The Seventh Circuit recently reconciled the “right to control” and “economic realities” tests in holding that a construction foreman hired by a second tier subcontractor failed to show that the general contractor was an indirect employer under Title VII since the general contractor exercised insufficient control under a combined version of these tests. Love v. JP Cullen & Sons, 2015 US App LEXIS 3673 (7th Cir. March 2015).
Defendant JP Cullen & Sons, the general contractor hired EMI to select subcontractors for a City Hall project. One of EMI’s subcontractor’s was Union Contracting, which hired plaintiff as foreman. Plaintiff, Walter V. Love, an African-American, was dismissed by the defendant general contractor from the construction site (over the objection of his direct supervisor from Union Contracting) after a physical altercation with another subcontractor’s worker. Mr. Love claimed racial discrimination and retaliation on the basis of race in his removal in violation of Title VII of the Civil Rights Act. 42 USC § 2000(e) et seq. Both parties moved for summary judgment and the district court granted summary judgment in favor of defendant JP Cullen, which was affirmed on appeal by the Seventh Circuit. The analysis focuses on whether JP Cullen exercised sufficient control over Mr. Love to be held as Love’s indirect employer under Title VII.
Plaintiff must prove the existence of an employer-employee relationship to bring a Title VII claim. While JP Cullen is not Love’s direct employer, it may be found that it is Love’s indirect employer. Two different standards were previously used in the Seventh Circuit to determine whether one is an indirect employer. The first is a five-factor “right to control” test articulated in Knight v. United Farm Bureau Mutual Ins. Co., 95- F. 2d 377, 378-79 (7th Cir. 1991), which balances: (1) the extent of the employer’s control and supervision over the employee; (2) the kind of occupation and nature and skill required, including whether skills were acquired on the job; (3) the employer’s responsibility for the costs of operation; (4) the method and form of payment and benefits; and (5) the length of the job commitment. The second test articulated in EEOC v. Illinois, 69 F.3d 167, 169 (7th Cir. 1995) considers the amount of control exerted by the alleged indirect employer with an emphasis on the “economic realities” of the employment relationship. While the parties treated these as two independent, mutually exclusive inquiries, the Seventh Circuit found that the Knight test is a more structured analysis that can be combined with the “economic realities” test.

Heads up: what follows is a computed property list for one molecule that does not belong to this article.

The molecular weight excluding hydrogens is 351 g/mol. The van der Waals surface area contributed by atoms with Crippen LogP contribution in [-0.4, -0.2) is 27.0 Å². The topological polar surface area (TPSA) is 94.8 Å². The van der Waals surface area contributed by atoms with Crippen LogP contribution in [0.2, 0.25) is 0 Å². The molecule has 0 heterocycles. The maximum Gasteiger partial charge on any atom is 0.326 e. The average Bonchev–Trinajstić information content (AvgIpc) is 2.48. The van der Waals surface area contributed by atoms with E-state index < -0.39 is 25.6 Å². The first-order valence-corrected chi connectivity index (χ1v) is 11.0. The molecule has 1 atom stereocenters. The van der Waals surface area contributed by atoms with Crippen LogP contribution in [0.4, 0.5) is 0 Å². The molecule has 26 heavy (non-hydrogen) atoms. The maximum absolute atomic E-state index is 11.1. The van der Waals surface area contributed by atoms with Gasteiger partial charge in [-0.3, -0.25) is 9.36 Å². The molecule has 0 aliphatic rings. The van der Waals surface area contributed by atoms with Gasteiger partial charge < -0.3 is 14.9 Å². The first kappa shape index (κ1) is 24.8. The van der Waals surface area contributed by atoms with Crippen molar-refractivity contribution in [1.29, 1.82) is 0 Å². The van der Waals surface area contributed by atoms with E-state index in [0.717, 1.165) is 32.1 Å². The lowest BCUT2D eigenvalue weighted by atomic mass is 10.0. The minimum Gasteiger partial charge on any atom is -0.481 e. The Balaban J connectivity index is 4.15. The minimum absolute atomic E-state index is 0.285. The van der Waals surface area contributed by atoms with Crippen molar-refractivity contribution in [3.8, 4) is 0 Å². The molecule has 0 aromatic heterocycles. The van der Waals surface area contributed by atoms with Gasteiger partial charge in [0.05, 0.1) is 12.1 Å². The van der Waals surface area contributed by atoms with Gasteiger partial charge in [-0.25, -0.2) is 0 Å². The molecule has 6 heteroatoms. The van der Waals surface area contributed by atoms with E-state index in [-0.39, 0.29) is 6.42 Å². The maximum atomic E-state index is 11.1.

The Court examined each of the five factors to determine how much control JP Cullen exerted over Love and also what the economic realities were in order to determine liability under Title VII and found all five weigh in favor of defendant general contractor: (1) while the JP Cullen had the ability to unilaterally remove Love from the job site without the consent of his employer, JP Cullen did not directly hire Love, set his hours, or supervise his work; (2) Love obtained minimal training from JP Cullen (in the form of safety meetings); (3) the EMI contract required that EMI (not Cullen) furnish all labor, materials, equipment and services; (4) Love received all paychecks and W-2s directly from his employer Union Contracting (not JP Cullen). The fact that JP Cullen required EMI to hire only union workers does not weigh against it; and (5) Love worked on this project for about eight months and he intended to remain with his employer Union Contracting (not JP Cullen) after the City Hall project concluded. Therefore, none of the factors weighed in Love’s favor.
Prior to the Love holding, the standard for determining whether an entity is an indirect employer was unsettled in the Seventh Circuit. This decision reconciles the two tests previously used by the Seventh Circuit in determining whether one is an indirect employer under Title VII. While this holding was easily decided in favor of the defendant, general contractors need to be aware of their level of control over subcontractors (and sub-subcontractors) beyond a mere tort liability setting; they should also be aware that the same control over indirect employees can give rise to employment discrimination actions under Title VII.